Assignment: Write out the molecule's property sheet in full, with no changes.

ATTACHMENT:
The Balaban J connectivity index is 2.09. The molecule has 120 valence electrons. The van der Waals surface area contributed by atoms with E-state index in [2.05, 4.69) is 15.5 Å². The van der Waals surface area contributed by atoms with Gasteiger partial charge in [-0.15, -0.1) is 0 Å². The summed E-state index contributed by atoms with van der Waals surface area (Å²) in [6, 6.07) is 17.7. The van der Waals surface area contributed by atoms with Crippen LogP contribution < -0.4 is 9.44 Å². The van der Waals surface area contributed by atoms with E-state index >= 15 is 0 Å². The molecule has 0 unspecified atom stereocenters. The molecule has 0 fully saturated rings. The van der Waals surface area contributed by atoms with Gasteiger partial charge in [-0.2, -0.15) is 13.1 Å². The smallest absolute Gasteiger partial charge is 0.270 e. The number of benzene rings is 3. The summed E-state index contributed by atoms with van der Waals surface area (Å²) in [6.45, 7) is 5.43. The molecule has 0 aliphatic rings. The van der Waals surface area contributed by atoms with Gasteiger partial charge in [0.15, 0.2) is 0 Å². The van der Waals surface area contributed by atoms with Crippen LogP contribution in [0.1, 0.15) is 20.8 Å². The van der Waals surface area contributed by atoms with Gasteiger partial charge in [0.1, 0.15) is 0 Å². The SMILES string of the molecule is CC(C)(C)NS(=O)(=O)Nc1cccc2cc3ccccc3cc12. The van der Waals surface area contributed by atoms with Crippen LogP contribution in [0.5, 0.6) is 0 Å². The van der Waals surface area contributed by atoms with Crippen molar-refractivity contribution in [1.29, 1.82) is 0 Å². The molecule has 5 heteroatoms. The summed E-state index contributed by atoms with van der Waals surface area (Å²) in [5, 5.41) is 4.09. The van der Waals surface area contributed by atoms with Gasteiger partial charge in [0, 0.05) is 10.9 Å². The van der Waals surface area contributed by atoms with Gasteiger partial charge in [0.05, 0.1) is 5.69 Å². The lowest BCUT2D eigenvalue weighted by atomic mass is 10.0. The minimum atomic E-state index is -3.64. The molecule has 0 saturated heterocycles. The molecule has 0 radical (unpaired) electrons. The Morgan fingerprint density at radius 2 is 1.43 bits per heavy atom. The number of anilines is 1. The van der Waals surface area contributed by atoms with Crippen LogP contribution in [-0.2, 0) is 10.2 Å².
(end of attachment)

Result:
The Balaban J connectivity index is 2.09. The molecule has 120 valence electrons. The van der Waals surface area contributed by atoms with E-state index in [2.05, 4.69) is 15.5 Å². The van der Waals surface area contributed by atoms with Gasteiger partial charge in [-0.15, -0.1) is 0 Å². The summed E-state index contributed by atoms with van der Waals surface area (Å²) in [6, 6.07) is 17.7. The van der Waals surface area contributed by atoms with Crippen LogP contribution < -0.4 is 9.44 Å². The van der Waals surface area contributed by atoms with E-state index >= 15 is 0 Å². The molecule has 0 unspecified atom stereocenters. The molecule has 0 fully saturated rings. The van der Waals surface area contributed by atoms with Gasteiger partial charge in [-0.2, -0.15) is 13.1 Å². The smallest absolute Gasteiger partial charge is 0.270 e. The number of benzene rings is 3. The summed E-state index contributed by atoms with van der Waals surface area (Å²) in [6.45, 7) is 5.43. The molecule has 0 aliphatic rings. The van der Waals surface area contributed by atoms with Gasteiger partial charge in [0.15, 0.2) is 0 Å². The van der Waals surface area contributed by atoms with Crippen LogP contribution in [0.1, 0.15) is 20.8 Å². The van der Waals surface area contributed by atoms with Gasteiger partial charge in [0.1, 0.15) is 0 Å². The SMILES string of the molecule is CC(C)(C)NS(=O)(=O)Nc1cccc2cc3ccccc3cc12. The van der Waals surface area contributed by atoms with Crippen LogP contribution in [0.5, 0.6) is 0 Å². The van der Waals surface area contributed by atoms with Crippen molar-refractivity contribution in [1.29, 1.82) is 0 Å². The molecule has 5 heteroatoms. The summed E-state index contributed by atoms with van der Waals surface area (Å²) in [5, 5.41) is 4.09. The van der Waals surface area contributed by atoms with Gasteiger partial charge in [0, 0.05) is 10.9 Å². The van der Waals surface area contributed by atoms with Gasteiger partial charge in [0.05, 0.1) is 5.69 Å². The lowest BCUT2D eigenvalue weighted by atomic mass is 10.0. The minimum atomic E-state index is -3.64. The molecule has 0 saturated heterocycles. The molecule has 0 radical (unpaired) electrons. The Morgan fingerprint density at radius 2 is 1.43 bits per heavy atom. The number of anilines is 1. The van der Waals surface area contributed by atoms with Crippen LogP contribution in [-0.2, 0) is 10.2 Å².